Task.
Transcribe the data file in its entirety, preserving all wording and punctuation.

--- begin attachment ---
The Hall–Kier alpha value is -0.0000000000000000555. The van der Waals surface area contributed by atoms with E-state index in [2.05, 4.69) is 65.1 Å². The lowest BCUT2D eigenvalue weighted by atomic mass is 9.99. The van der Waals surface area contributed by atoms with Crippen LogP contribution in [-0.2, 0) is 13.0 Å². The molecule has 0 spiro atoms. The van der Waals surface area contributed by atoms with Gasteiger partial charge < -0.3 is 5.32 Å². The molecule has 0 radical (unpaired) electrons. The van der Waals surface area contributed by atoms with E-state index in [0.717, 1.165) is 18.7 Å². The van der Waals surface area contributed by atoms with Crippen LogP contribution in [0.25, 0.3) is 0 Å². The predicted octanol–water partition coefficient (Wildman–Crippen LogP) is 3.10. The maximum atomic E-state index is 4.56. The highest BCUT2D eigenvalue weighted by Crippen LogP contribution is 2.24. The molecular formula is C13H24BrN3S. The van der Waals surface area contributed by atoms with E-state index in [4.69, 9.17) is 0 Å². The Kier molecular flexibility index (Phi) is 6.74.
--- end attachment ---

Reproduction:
The Hall–Kier alpha value is -0.0000000000000000555. The van der Waals surface area contributed by atoms with E-state index in [2.05, 4.69) is 65.1 Å². The lowest BCUT2D eigenvalue weighted by atomic mass is 9.99. The van der Waals surface area contributed by atoms with Crippen LogP contribution in [-0.2, 0) is 13.0 Å². The molecule has 0 spiro atoms. The van der Waals surface area contributed by atoms with Gasteiger partial charge < -0.3 is 5.32 Å². The molecule has 0 radical (unpaired) electrons. The van der Waals surface area contributed by atoms with E-state index in [0.717, 1.165) is 18.7 Å². The van der Waals surface area contributed by atoms with Crippen LogP contribution in [0.25, 0.3) is 0 Å². The predicted octanol–water partition coefficient (Wildman–Crippen LogP) is 3.10. The maximum atomic E-state index is 4.56. The highest BCUT2D eigenvalue weighted by Crippen LogP contribution is 2.24. The molecular formula is C13H24BrN3S. The van der Waals surface area contributed by atoms with E-state index in [4.69, 9.17) is 0 Å². The Kier molecular flexibility index (Phi) is 6.74.